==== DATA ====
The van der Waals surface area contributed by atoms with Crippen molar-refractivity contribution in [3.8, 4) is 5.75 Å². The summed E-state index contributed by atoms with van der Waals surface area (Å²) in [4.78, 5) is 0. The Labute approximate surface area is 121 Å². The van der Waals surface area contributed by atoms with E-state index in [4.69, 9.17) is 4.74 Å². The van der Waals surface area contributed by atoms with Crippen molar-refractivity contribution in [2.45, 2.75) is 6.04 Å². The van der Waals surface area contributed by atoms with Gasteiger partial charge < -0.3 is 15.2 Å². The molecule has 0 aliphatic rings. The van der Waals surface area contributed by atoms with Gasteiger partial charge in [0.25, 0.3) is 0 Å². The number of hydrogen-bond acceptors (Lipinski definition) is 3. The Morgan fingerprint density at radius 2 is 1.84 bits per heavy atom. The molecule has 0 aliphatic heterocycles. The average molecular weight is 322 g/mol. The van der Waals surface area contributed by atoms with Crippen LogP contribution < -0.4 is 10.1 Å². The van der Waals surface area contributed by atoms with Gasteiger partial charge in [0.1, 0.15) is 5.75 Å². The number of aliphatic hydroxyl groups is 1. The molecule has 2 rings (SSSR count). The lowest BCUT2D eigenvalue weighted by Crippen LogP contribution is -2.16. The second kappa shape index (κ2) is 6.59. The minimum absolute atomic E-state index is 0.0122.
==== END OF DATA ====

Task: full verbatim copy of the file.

The van der Waals surface area contributed by atoms with Crippen molar-refractivity contribution in [3.8, 4) is 5.75 Å². The summed E-state index contributed by atoms with van der Waals surface area (Å²) in [4.78, 5) is 0. The Labute approximate surface area is 121 Å². The van der Waals surface area contributed by atoms with E-state index in [4.69, 9.17) is 4.74 Å². The van der Waals surface area contributed by atoms with Crippen molar-refractivity contribution in [2.45, 2.75) is 6.04 Å². The van der Waals surface area contributed by atoms with Gasteiger partial charge < -0.3 is 15.2 Å². The molecule has 0 aliphatic rings. The van der Waals surface area contributed by atoms with Gasteiger partial charge in [0.25, 0.3) is 0 Å². The number of hydrogen-bond acceptors (Lipinski definition) is 3. The Morgan fingerprint density at radius 2 is 1.84 bits per heavy atom. The molecule has 0 aliphatic heterocycles. The average molecular weight is 322 g/mol. The van der Waals surface area contributed by atoms with Crippen LogP contribution < -0.4 is 10.1 Å². The van der Waals surface area contributed by atoms with Gasteiger partial charge in [0.1, 0.15) is 5.75 Å². The number of aliphatic hydroxyl groups is 1. The molecule has 2 rings (SSSR count). The lowest BCUT2D eigenvalue weighted by Crippen LogP contribution is -2.16. The second kappa shape index (κ2) is 6.59. The minimum absolute atomic E-state index is 0.0122.